Ernest Bevin Biography

Ernest Bevin, a British politician and trade union leader, was a key figure in shaping British foreign policy after World War II. Despite a difficult childhood, Bevin rose through the ranks of the labour movement and eventually became the general secretary of the Transport and General Workers’ Union. He entered politics and served as Minister for Labour and National Service under Winston Churchill’s administration. Bevin played a crucial role in allocating aid and improving the position of trade unions in negotiations.

Quick Facts

  • British Celebrities Born In March Died At Age: 70
  • Political Leaders
  • British Men
  • Political ideology: Political party – Labour
  • Died on: April 14, 1951
  • Place of death: London

Childhood & Early Life

Ernest Bevin was born on March 9, 1881 in Somerset, England. His mother’s name was Diana Bevin and there is no account of his father. After the passing away of his mother in 1889, he endured a poverty-stricken childhood. He attended school only for a brief period and dropped out in 1892.

Career

In 1892, Ernest Bevin worked as a labourer and then as a mineral-water lorry driver in Bristol. He became involved with the Dockers’ Union and was introduced to politics by the Bristol Socialist Society. From 1910 to 1921, he was the secretary of the Dockers’ Union and played a very important role in the formation of the Transport and General Workers Union (TGWU) in 1922. He was soon elected as TGWU’s general secretary, which made him one of the leading labour leaders in the country and their strong advocate within the Labour Party. He contested as a Labour Party representative in the general elections of 1918 and 1931, from the constituencies of Bristol Central and Gateshead respectively and lost both times. During the 1930s, he advocated British rearmament and a strong foreign policy and opposed fascism. His accusatory speech targeted at George Lansbury in 1935 led to Lansbury’s resignation and the appointment of Clement Attlee as the Party’s leader. The passing of the Emergency Powers (Defense) Act in 1939 gave him immense control over the labour forces and strengthened the bargaining position of trade unions for post-war negotiations. In 1940, Winston Churchill formed a government with an all-party coalition during World War II and named Bevin as the Minister of Labour and National Service.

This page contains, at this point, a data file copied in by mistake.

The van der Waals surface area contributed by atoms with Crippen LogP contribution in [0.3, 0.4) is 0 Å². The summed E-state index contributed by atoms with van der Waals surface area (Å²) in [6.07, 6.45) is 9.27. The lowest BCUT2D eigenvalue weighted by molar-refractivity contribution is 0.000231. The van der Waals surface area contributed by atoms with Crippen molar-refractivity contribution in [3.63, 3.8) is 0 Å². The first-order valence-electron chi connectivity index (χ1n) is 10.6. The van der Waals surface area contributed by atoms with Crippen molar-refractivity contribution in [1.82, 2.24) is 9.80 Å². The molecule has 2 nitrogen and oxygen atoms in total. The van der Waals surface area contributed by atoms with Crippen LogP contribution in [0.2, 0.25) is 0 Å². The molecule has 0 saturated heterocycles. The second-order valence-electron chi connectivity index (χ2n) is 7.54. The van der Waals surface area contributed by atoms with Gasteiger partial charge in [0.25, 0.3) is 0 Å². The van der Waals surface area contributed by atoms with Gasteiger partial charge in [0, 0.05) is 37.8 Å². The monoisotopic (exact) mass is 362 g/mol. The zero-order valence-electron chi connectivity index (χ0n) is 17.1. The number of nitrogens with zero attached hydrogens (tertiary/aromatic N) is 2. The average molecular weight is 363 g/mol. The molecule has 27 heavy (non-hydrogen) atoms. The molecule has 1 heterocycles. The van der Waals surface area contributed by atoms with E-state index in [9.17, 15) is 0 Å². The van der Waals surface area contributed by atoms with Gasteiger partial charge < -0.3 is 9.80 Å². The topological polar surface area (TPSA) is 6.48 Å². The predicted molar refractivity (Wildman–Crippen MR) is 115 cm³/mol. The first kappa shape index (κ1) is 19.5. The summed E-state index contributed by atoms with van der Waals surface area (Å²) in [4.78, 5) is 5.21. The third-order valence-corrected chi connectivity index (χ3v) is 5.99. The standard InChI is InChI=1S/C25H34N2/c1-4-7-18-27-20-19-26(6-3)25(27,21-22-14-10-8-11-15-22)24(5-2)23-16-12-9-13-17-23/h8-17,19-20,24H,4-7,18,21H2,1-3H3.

World War II and Foreign Secretary

During the war, Bevin got nearly 48,000 military conscripts (Bevin Boys) to work in the coal industry and also arranged for better payment schemes and more hospitable living conditions for the working-class people. In 1945, Clement Attlee of the Labour Party formed the government and Bevin was named as the Foreign Secretary. The World War II had left Britain on the verge of bankruptcy and Bevin arranged a low-interest $3.75 billion loan from the US. In order to establish Europe as a single military alliance, he signed the Dunkirk Treaty and the Brussels Pact, which paved the way to the formation of NATO in 1949. In 1946, Attlee and Bevin came under immense criticism for their idea of developing an atomic bomb. The ministers who would have opposed it on the basis of cost were excluded from the final meeting in 1947. The State of Israel was created in 1948 after the Mandate of Palestine ended. Bevin didn’t handle the situation as well as everybody thought and the partition wasn’t peaceful with hundreds of thousands being displaced. He negotiated the Portsmouth Treaty in 1948 with Iraq, under which British continued control of Iraqi foreign affairs and Iraq was tied to them for military supplies and training. He resigned on March 9, 1951 and then became the Lord Privy Seal for a brief period in the same year.

Major Works

Ernest Bevin is credited for co-founding the Transport and General Workers Union and then presiding as the founder General Secretary from 1922 to 1940. As foreign secretary in Clement Atlee’s government, he played a key role in shaping British foreign policy in the post World War II era. He was instrumental in the creation of NATO and in establishing Britain as a staunch ally of the USA in the Cold War era.

Personal Life & Legacy

Not much is known about Ernest Bevin’s personal life except the fact that he was married and had a daughter. He died on April 14, 1951. In 2006, some declassified intelligence files revealed that Jewish terrorist groups plotted to assassinate Ernest Bevin in 1946.

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